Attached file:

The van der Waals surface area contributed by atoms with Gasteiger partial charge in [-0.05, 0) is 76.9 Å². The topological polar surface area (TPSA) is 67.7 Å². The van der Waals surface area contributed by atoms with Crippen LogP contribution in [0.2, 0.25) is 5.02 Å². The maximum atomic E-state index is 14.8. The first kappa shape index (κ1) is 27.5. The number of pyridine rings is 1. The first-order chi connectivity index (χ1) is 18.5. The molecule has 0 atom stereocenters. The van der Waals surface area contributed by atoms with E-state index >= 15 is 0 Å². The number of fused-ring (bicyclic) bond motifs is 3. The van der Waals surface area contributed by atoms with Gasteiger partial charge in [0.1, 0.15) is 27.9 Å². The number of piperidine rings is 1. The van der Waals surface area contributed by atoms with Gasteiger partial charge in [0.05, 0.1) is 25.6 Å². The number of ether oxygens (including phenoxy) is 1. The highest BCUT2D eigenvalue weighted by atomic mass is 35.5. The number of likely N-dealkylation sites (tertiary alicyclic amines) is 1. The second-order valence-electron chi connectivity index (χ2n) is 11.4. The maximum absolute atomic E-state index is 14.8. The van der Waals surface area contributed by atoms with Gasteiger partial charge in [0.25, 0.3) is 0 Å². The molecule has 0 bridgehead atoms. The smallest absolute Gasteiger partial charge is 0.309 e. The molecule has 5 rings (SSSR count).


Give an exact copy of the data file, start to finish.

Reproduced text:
The van der Waals surface area contributed by atoms with Gasteiger partial charge in [-0.05, 0) is 76.9 Å². The topological polar surface area (TPSA) is 67.7 Å². The van der Waals surface area contributed by atoms with Crippen LogP contribution in [0.2, 0.25) is 5.02 Å². The maximum atomic E-state index is 14.8. The first kappa shape index (κ1) is 27.5. The number of pyridine rings is 1. The first-order chi connectivity index (χ1) is 18.5. The molecule has 0 atom stereocenters. The van der Waals surface area contributed by atoms with E-state index >= 15 is 0 Å². The number of fused-ring (bicyclic) bond motifs is 3. The van der Waals surface area contributed by atoms with Gasteiger partial charge in [0.1, 0.15) is 27.9 Å². The number of piperidine rings is 1. The van der Waals surface area contributed by atoms with Gasteiger partial charge in [0.05, 0.1) is 25.6 Å². The number of ether oxygens (including phenoxy) is 1. The highest BCUT2D eigenvalue weighted by atomic mass is 35.5. The number of likely N-dealkylation sites (tertiary alicyclic amines) is 1. The second-order valence-electron chi connectivity index (χ2n) is 11.4. The maximum absolute atomic E-state index is 14.8. The van der Waals surface area contributed by atoms with Gasteiger partial charge in [0.25, 0.3) is 0 Å². The molecule has 0 bridgehead atoms. The smallest absolute Gasteiger partial charge is 0.309 e. The molecule has 5 rings (SSSR count).